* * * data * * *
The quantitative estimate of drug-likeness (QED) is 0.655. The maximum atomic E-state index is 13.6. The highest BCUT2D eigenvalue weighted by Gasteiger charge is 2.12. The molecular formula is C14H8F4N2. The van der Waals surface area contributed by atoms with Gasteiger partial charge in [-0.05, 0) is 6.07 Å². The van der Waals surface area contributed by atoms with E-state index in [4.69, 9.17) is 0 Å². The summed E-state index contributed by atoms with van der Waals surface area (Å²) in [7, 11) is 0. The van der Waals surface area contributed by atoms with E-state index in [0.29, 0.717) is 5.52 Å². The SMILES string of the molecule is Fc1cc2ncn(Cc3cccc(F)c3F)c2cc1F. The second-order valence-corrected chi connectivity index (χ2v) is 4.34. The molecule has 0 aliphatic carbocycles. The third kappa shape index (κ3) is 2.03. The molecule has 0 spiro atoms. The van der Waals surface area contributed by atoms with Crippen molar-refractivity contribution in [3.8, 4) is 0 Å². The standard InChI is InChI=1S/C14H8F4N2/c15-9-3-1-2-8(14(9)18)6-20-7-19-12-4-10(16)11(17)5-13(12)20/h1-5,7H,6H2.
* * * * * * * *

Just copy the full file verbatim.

The quantitative estimate of drug-likeness (QED) is 0.655. The maximum atomic E-state index is 13.6. The highest BCUT2D eigenvalue weighted by Gasteiger charge is 2.12. The molecular formula is C14H8F4N2. The van der Waals surface area contributed by atoms with Gasteiger partial charge in [-0.05, 0) is 6.07 Å². The van der Waals surface area contributed by atoms with E-state index in [4.69, 9.17) is 0 Å². The summed E-state index contributed by atoms with van der Waals surface area (Å²) in [7, 11) is 0. The van der Waals surface area contributed by atoms with E-state index in [0.29, 0.717) is 5.52 Å². The SMILES string of the molecule is Fc1cc2ncn(Cc3cccc(F)c3F)c2cc1F. The second-order valence-corrected chi connectivity index (χ2v) is 4.34. The molecule has 0 aliphatic carbocycles. The third kappa shape index (κ3) is 2.03. The molecule has 0 spiro atoms. The van der Waals surface area contributed by atoms with Crippen molar-refractivity contribution in [3.8, 4) is 0 Å². The standard InChI is InChI=1S/C14H8F4N2/c15-9-3-1-2-8(14(9)18)6-20-7-19-12-4-10(16)11(17)5-13(12)20/h1-5,7H,6H2.